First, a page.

The ever more critically acclaimed, ever more resolutely Austin-based auteur Richard Linklater grounds each of his movies in a particular place, but even more so in a particular time. His second feature Slacker, which broke him into the world of American independent film in 1991, takes place not just in Austin, but in a single day in Austin. Its much bigger-budget but also Austin-set follow-up Dazed and Confused takes place on May 28, 1976, the last day before graduation for its high-school-age characters. 1995’s Before Sunrise began a trilogy of films released every nine years, each of which continues the story of the central couple by following them in near-real time around a different place: first in Vienna, then in Paris, then in Greece.
Linklater has maintained his penchant for temporal specificity, setting last year’s Everybody Wants Some!! in southeast Texas in 1980, specifically on the day before the beginning of college for its characters. Before that, his low-key epic Boyhood made cinema history by having been shot over a period of twelve years, demonstrating definitively that the director’s interest in time goes well beyond simply evoking periods or replicating the real flow of events.
“It’s a big element, isn’t it, of our medium?” he asks in “On Cinema & Time,” the video essay made by “kogonada” for the British Film Institute at the top of the post. “The manipulation of time, the perception of time, the control of time — kind of the building blocks of cinema.”
“What I’ll say is, like, ‘Carve out something of real time,’ you know?” says Linklater, with his characteristic delivery of artistic insight in a highly casual, Texas-inflected locution, in the Film Radar video essay “Richard Linklater and Time” (not viewable in all regions). “Some kind of hyperreality, you know? Trying to make sense of the world in a movie way, of just how people live or think or interact.” But would his time-carving, expertly though he does it, strike us as powerfully without he and his collaborators’ equally high skill at crafting images (whether live-action or, occasionally, in animation, as in the rotoscoping of the philosophical dialogue-driven Waking Life, or his Philip K. Dick adaptation A Scanner Darkly, examined in Siobhan Cavanagh’s “Form and Function”)?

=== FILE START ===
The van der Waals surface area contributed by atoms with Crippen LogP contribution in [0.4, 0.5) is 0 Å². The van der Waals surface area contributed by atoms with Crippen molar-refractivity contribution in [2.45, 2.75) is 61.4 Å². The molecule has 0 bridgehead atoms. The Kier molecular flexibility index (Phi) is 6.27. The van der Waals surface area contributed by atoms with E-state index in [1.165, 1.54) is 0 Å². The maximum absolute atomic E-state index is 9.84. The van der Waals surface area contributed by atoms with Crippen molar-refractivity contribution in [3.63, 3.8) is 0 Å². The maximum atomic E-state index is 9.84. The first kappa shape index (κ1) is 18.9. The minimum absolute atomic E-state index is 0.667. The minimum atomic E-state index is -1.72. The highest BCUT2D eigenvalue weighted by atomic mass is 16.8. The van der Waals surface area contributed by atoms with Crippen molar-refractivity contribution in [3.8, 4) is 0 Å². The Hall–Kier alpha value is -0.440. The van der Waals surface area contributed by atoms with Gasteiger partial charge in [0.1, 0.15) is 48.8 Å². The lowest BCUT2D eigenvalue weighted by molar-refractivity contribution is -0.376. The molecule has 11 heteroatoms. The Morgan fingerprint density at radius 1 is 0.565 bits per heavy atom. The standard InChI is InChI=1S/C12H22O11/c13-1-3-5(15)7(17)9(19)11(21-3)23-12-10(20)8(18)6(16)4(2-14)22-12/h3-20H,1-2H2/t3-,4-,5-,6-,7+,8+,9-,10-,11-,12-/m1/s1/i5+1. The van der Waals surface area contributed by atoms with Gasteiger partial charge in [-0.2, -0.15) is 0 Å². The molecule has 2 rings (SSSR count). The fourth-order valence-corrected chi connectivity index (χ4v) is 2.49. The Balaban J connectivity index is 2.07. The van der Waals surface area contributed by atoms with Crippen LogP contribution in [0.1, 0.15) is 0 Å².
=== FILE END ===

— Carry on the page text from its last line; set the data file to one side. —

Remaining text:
You can see that skill on display in the video essays “Cinematography in the films of Richard Linklater” and “Silent Connections” just above. In the latter, frequent Linklater collaborator Ethan Hawke quotes the director: “I’ve never been in a gunfight. I’ve never been involved in espionage. I’ve never been involved in a helicopter crash. And yet I feel like my life has been full of drama, and the most dramatic thing that’s ever happened to me is, really, connecting with another human being. When you really connect, you feel like your life is different, and I want to make a movie about that connection.” In a sense, Linklater has spent most of his career taking different approaches to making that movie, always drawing on his vast breadth of film knowledge; the video essay “Real Time and New Wave Heritage” just above looks at just a few of the parallels between his work and that of his predecessors in cinema.
“It’s funny, the way memory works,” Linklater says in a ten-minute Independent Film Channel featurette on the making of Boyhood. “I’m kind of obsessed with that.” You can see a younger Linklater speak about his life as a filmmaker, then only just beginning, in the 1991 Austin public-access television clip just above. “I don’t get work,” he says. “For me, filmmaking’s not even a job, it’s not a career, it’s just something I’m doing. For the first time it looks like I should be making money at it, but we’ll see.” Now we’ve seen what Linklater can do, though he’ll surely surprise and impress us for decades to come with the ways he can dig, cinematically, into his obsessions — and the obsessions his films have let us share. To quote a 23-year-old Hawke in Before Sunrise, quoting Dylan Thomas reading W.H. Auden: “‘All the clocks in the city began to whirr and chime. Oh, let not time deceive you; you cannot conquer time. In headaches and in worry, vaguely life leaks away, and time will have its fancy tomorrow or today.’ Somethin’ like that.”
Based in Seoul, Colin Marshall writes and broadcasts on cities and culture. He’s at work on the book The Stateless City: a Walk through 21st-Century Los Angeles, the video series The City in Cinema, the crowdfunded journalism project Where Is the City of the Future?, and the Los Angeles Review of Books’ Korea Blog. Follow him on Twitter at @colinmarshall or on Facebook.